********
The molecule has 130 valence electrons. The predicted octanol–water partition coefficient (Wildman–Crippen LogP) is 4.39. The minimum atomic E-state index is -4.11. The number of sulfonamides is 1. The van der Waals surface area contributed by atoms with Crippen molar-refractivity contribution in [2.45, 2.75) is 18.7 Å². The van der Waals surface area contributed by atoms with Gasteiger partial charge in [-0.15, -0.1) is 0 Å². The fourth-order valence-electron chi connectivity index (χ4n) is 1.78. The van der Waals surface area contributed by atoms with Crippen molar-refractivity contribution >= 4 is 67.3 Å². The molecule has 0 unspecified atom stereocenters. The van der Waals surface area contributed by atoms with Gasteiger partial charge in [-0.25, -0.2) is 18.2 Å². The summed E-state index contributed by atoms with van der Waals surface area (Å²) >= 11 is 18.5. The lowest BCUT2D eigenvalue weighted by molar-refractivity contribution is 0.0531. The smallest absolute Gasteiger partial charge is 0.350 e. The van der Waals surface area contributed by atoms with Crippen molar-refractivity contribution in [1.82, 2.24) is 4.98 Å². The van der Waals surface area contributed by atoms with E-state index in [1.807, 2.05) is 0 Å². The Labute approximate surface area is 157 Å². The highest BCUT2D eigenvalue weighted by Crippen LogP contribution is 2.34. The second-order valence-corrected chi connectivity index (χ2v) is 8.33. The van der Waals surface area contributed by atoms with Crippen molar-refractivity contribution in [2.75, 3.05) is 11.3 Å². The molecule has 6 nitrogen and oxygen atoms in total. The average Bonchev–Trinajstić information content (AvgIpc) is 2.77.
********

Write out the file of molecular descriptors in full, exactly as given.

The molecule has 130 valence electrons. The predicted octanol–water partition coefficient (Wildman–Crippen LogP) is 4.39. The minimum atomic E-state index is -4.11. The number of sulfonamides is 1. The van der Waals surface area contributed by atoms with Crippen molar-refractivity contribution in [2.45, 2.75) is 18.7 Å². The van der Waals surface area contributed by atoms with Gasteiger partial charge in [-0.15, -0.1) is 0 Å². The fourth-order valence-electron chi connectivity index (χ4n) is 1.78. The van der Waals surface area contributed by atoms with Crippen molar-refractivity contribution >= 4 is 67.3 Å². The molecule has 0 unspecified atom stereocenters. The van der Waals surface area contributed by atoms with Gasteiger partial charge in [-0.25, -0.2) is 18.2 Å². The summed E-state index contributed by atoms with van der Waals surface area (Å²) >= 11 is 18.5. The lowest BCUT2D eigenvalue weighted by molar-refractivity contribution is 0.0531. The smallest absolute Gasteiger partial charge is 0.350 e. The van der Waals surface area contributed by atoms with Crippen molar-refractivity contribution in [1.82, 2.24) is 4.98 Å². The van der Waals surface area contributed by atoms with E-state index in [1.807, 2.05) is 0 Å². The Labute approximate surface area is 157 Å². The highest BCUT2D eigenvalue weighted by Crippen LogP contribution is 2.34. The second-order valence-corrected chi connectivity index (χ2v) is 8.33. The van der Waals surface area contributed by atoms with Crippen molar-refractivity contribution in [2.75, 3.05) is 11.3 Å². The molecule has 6 nitrogen and oxygen atoms in total. The average Bonchev–Trinajstić information content (AvgIpc) is 2.77.